The litigation over the May 2002 fatal explosion and fire at Rouse Polymerics International Inc. has come full circle, with Rouse Polymerics filing a suit of its own.
Michael Rouse, Rouse Polymerics president and CEO, is accusing Chattanooga, Tenn.-based Astec Industries Inc. and subsidiaries Astec Inc. and Heatec Inc. of designing and installing a faulty processing and dryer system at the Rouse fine-mesh recycled polymer plant in Vicksburg.
The Astec system provided the ignition source that caused the explosion and fire, according to the suit filed in the U.S. District Court for the Southern District of Mississippi, Western Division. Five Rouse Polymerics employees died and seven were seriously injured in the accident.
Astec and its subsidiaries have a suit pending against Rouse Polymerics in the Chattanooga federal district court. Astec wants Rouse to repay it for whatever punitive and compensatory damages it is assessed in suits brought against the machinery firm by the families of the victims. Attorneys for Astec could not be reached for comment.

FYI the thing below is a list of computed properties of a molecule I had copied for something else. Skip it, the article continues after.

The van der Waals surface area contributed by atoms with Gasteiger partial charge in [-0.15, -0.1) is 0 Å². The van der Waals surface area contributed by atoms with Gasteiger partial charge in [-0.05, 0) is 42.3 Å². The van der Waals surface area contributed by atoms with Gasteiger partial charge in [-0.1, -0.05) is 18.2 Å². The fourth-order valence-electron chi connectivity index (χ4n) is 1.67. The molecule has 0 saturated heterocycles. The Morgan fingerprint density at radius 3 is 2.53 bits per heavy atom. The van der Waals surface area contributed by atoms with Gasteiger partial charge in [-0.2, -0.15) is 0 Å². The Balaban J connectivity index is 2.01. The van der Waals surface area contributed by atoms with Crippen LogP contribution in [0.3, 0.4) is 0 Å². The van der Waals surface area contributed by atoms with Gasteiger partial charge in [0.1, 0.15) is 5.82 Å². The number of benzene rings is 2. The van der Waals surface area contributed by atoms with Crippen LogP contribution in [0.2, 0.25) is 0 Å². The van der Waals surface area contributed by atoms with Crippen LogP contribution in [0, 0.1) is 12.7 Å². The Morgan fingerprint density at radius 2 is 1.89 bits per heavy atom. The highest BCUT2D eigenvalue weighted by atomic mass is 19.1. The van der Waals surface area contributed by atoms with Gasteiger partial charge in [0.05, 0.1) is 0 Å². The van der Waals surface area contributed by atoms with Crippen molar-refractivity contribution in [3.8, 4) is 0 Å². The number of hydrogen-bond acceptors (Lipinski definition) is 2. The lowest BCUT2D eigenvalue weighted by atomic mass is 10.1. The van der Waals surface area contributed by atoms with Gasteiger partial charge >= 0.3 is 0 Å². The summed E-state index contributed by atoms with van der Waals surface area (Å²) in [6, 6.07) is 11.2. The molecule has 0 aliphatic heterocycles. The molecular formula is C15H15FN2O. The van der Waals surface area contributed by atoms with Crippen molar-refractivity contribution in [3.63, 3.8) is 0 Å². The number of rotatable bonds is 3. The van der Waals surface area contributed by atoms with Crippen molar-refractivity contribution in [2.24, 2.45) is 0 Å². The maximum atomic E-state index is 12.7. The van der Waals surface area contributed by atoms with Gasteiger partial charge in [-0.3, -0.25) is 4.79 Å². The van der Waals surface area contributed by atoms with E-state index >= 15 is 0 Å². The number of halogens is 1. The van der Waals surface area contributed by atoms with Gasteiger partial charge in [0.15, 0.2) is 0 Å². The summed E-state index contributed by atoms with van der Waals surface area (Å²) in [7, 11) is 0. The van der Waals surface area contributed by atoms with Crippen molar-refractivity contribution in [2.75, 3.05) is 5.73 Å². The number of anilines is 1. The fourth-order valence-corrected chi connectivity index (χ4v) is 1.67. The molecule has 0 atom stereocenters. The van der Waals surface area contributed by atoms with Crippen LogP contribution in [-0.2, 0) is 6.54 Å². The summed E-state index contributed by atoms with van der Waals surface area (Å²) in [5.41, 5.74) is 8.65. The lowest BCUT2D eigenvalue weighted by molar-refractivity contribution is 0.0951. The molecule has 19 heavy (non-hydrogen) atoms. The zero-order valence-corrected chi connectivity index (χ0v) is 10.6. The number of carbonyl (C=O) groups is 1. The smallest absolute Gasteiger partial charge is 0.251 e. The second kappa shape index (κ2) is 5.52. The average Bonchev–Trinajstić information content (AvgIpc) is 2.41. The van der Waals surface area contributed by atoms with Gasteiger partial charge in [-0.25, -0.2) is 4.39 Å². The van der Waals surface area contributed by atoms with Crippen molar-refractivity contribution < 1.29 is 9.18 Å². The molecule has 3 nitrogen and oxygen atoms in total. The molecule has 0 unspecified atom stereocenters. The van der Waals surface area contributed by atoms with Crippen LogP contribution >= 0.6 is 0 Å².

Rouse seeks more than $47 million in damages in the suit, filed on May 16, the third anniversary of the incident.
``What shocks the most is that Astec knew that its processing system was dangerous, knew the environment in which it would be placed, but still failed to take the necessary steps to ensure that the design of its system was safe,'' Rouse claimed in a June 20 statement.
>From his new home in Oregon, Rouse said he waited three years to file the lawsuit against Astec because it took him that long to gain some perspective on the event.
``I think things have settled down enough to allow me to see what had gone on,'' he said. ``I hired an outside company to design a processing system for me, we had a fire and explosion, and this hurt a lot of people.''
The families of two workers who died in the fire also named Rouse and Rouse Polymerics as defendants in their lawsuits, according to attorneys representing Rouse, although one dropped them from the suit
Rouse Polymerics still exists, Rouse said, but he no longer owns the Vicksburg plant he built after the destruction of the older, larger operation. He sold those assets in September 2004 to his daughter, Julie Johnson, who started Specialty Elastomer Recovery Inc., a new business unrelated to Rouse Polymerics. Rouse is a consultant to the firm.